Colonial Country Club
(145 golfers for 13 spots)
Colonial Country Club returns as a sectional qualifying site for the third time since 2008. Founded in 1913 by local businessmen and relocated to its current in 1968 with two courses designed by Joe Finger, Colonial was the site of the first round of 59 in PGA Tour history, shot by Al Geiberger in the 1977 Danny Thomas Memphis Classic, will be hosting for the third time since 2000. The club also hosted a local U.S. Open qualifier this year.
Major champions in the field: David Duval (2001 British Open), Shaun Micheel (2003 PGA) and David Toms (2001 PGA)
Notable PGA Tour champions in the field: Jonathan Byrd, Chad Campbell (2003 PGA runner-up), Tim Clark, Chris DiMarco (2005 Masters runner-up), Paul Goydos, J.J. Henry, Jerry Kelly, Jeff Maggert, Heath Slocum, Harris English, J.B. Holmes and Tommy Gainey.
USGA champions in field: Jason Allred (1997 U.S. Junior Amateur), Charlie Beljan (2002 U.S. Junior Amateur); Tim Clark (1997 U.S. Amateur Public Links), David Gossett (1999 U.S. Amateur); Scottie Scheffler (2013 U.S. Junior Amateur)
Walker Cup alums in field: Jonathan Byrd, David Duval, Bud Cauley, Harris English, J.B. Holmes, Jeff Overton, Casey Wittenberg.
Other notables: Mark Anderson (individual low scorer at 2009 USGA Men's State Team), Scott Langley (co-low amateur at 2010 U.S. Open), Davis Riley (2013 U.S. Junior Amateur runner-up)
Other storylines: Professional Charlie Holland (son of USGA Executive Committee member Malcolm Holland); amateur John Augenstein (semifinalist at 2013 U.S. Junior Amateur); professional Alex Prugh (brother Corey is in sectionals at Emerald Valley G.C. in Creswell, Ore.); Australian professional Brady Watt (semifinalist at 2013 U.S. Amateur); professional Richard Todd (son of ex-NFL quarterback Richard Todd); St. Louis-area amateur Richard "Skip" Berkmeyer (making his 20th attempt to qualify for the U.S. Open); Kenny Ebalo (Las Vegas resident manages PGA Tour player and three-time USGA champion Ryan Moore); Kent Jones (Albuquerque, N.M., professional has played in six U.S. Opens); amateur Jon Olson (won 2012 Iowa Amateur and led Ankeny Centennial High to state 4A title); and pro Brian Vranesh (Phoenix resident shot 62 in local qualifier at Encanterra Country Club/ self proclaimed "Joe the Plumber" of golf as he has delivered pizzas and waited tables in journey to pro golf).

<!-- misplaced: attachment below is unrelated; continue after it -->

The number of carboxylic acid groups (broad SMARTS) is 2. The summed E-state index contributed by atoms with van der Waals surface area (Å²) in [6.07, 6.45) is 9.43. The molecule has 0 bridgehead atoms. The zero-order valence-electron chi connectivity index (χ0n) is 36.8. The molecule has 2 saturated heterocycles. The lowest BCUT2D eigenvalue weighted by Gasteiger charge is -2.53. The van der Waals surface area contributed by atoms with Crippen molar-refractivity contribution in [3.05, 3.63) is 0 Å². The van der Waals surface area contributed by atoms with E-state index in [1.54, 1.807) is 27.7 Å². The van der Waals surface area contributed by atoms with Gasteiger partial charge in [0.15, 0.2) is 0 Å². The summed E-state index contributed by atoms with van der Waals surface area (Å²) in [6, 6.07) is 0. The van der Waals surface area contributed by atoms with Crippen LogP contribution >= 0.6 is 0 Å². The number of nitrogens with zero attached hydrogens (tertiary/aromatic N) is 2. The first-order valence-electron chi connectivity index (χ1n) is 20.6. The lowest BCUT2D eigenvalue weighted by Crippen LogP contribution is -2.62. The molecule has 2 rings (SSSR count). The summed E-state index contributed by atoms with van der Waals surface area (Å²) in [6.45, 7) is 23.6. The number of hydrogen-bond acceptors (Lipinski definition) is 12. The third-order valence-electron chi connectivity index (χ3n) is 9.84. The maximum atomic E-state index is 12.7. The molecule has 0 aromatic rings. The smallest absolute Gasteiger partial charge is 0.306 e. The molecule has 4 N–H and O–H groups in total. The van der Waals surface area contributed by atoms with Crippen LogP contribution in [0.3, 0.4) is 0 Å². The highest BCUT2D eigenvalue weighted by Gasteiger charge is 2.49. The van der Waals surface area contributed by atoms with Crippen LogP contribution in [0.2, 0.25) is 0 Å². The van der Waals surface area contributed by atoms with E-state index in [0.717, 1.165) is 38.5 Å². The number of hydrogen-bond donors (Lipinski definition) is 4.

1999 U.S. Amateur Champion Gossett Earns Place at Pinehurst
By James Dent
CORDOVA, Tenn. – David Gossett jokingly called himself the "54th alternate" for this week's PGA Tour event, the FedEx St. Jude Classic in his hometown of Memphis.
The only list he's on for next week's U.S. Open Championship at Pinehurst is the one for competitors.
Ending a 14-year stretch of sitting out his country's premier event, Gossett, the 1999 U.S. Amateur champion, fired two rounds in the 60s Monday at Colonial Country Club, tying four others for third place at 8-under-par 135.
"Hey, at least I got into one tournament this week," he said, laughing.